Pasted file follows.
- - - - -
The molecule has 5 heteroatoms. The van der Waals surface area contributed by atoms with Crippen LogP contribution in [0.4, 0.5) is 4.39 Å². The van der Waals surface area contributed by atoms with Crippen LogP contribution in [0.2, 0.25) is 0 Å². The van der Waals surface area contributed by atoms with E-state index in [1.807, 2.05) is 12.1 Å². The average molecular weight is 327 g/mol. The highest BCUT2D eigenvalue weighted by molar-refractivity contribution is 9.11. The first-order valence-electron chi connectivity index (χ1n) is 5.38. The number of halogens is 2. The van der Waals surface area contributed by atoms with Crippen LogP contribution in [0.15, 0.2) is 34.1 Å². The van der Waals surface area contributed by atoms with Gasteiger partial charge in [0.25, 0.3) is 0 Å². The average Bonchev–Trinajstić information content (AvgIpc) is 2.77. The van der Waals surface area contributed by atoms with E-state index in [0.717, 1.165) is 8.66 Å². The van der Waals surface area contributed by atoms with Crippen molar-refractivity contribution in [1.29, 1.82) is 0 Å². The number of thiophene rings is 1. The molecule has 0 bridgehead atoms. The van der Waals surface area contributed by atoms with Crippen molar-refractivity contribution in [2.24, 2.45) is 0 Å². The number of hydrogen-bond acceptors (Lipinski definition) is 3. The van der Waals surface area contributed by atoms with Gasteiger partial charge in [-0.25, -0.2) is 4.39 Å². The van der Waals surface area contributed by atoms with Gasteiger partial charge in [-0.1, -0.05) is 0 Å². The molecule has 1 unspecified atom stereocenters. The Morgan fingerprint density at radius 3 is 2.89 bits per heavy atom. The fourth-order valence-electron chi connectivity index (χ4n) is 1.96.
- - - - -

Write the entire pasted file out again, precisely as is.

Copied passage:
The molecule has 5 heteroatoms. The van der Waals surface area contributed by atoms with Crippen LogP contribution in [0.4, 0.5) is 4.39 Å². The van der Waals surface area contributed by atoms with Crippen LogP contribution in [0.2, 0.25) is 0 Å². The van der Waals surface area contributed by atoms with E-state index in [1.807, 2.05) is 12.1 Å². The average molecular weight is 327 g/mol. The highest BCUT2D eigenvalue weighted by molar-refractivity contribution is 9.11. The first-order valence-electron chi connectivity index (χ1n) is 5.38. The number of halogens is 2. The van der Waals surface area contributed by atoms with Crippen LogP contribution in [0.15, 0.2) is 34.1 Å². The van der Waals surface area contributed by atoms with Gasteiger partial charge in [0.25, 0.3) is 0 Å². The average Bonchev–Trinajstić information content (AvgIpc) is 2.77. The van der Waals surface area contributed by atoms with E-state index in [0.717, 1.165) is 8.66 Å². The van der Waals surface area contributed by atoms with Crippen molar-refractivity contribution in [1.29, 1.82) is 0 Å². The number of thiophene rings is 1. The molecule has 0 bridgehead atoms. The van der Waals surface area contributed by atoms with Crippen molar-refractivity contribution in [2.24, 2.45) is 0 Å². The number of hydrogen-bond acceptors (Lipinski definition) is 3. The van der Waals surface area contributed by atoms with Gasteiger partial charge in [-0.25, -0.2) is 4.39 Å². The van der Waals surface area contributed by atoms with Gasteiger partial charge in [-0.1, -0.05) is 0 Å². The molecule has 1 unspecified atom stereocenters. The Morgan fingerprint density at radius 3 is 2.89 bits per heavy atom. The fourth-order valence-electron chi connectivity index (χ4n) is 1.96.